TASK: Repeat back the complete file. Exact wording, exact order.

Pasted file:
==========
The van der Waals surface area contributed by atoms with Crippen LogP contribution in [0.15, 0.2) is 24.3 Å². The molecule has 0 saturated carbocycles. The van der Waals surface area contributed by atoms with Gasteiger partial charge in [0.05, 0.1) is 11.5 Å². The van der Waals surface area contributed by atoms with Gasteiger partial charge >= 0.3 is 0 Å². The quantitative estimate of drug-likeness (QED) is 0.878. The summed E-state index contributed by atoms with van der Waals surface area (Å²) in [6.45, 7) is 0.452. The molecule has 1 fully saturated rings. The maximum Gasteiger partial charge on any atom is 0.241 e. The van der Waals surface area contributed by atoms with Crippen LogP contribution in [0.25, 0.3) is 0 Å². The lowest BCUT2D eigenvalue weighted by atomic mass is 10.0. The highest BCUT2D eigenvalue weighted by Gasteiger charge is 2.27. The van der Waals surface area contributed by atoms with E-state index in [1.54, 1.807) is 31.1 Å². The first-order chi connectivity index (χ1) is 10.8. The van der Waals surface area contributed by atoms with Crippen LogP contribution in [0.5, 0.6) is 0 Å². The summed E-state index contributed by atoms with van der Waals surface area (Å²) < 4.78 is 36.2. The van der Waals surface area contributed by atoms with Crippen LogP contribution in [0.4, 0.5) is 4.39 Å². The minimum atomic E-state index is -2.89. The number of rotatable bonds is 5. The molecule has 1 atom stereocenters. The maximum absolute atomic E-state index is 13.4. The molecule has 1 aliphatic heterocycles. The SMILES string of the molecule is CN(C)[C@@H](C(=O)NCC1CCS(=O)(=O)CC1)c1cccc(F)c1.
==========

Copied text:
The van der Waals surface area contributed by atoms with Crippen LogP contribution in [0.15, 0.2) is 24.3 Å². The molecule has 0 saturated carbocycles. The van der Waals surface area contributed by atoms with Gasteiger partial charge in [0.05, 0.1) is 11.5 Å². The van der Waals surface area contributed by atoms with Gasteiger partial charge >= 0.3 is 0 Å². The quantitative estimate of drug-likeness (QED) is 0.878. The summed E-state index contributed by atoms with van der Waals surface area (Å²) in [6.45, 7) is 0.452. The molecule has 1 fully saturated rings. The maximum Gasteiger partial charge on any atom is 0.241 e. The van der Waals surface area contributed by atoms with Crippen LogP contribution in [0.25, 0.3) is 0 Å². The lowest BCUT2D eigenvalue weighted by atomic mass is 10.0. The highest BCUT2D eigenvalue weighted by Gasteiger charge is 2.27. The van der Waals surface area contributed by atoms with E-state index in [1.54, 1.807) is 31.1 Å². The first-order chi connectivity index (χ1) is 10.8. The van der Waals surface area contributed by atoms with Crippen LogP contribution in [0.5, 0.6) is 0 Å². The summed E-state index contributed by atoms with van der Waals surface area (Å²) < 4.78 is 36.2. The van der Waals surface area contributed by atoms with Crippen LogP contribution in [0.4, 0.5) is 4.39 Å². The minimum atomic E-state index is -2.89. The number of rotatable bonds is 5. The molecule has 1 atom stereocenters. The maximum absolute atomic E-state index is 13.4. The molecule has 1 aliphatic heterocycles. The SMILES string of the molecule is CN(C)[C@@H](C(=O)NCC1CCS(=O)(=O)CC1)c1cccc(F)c1.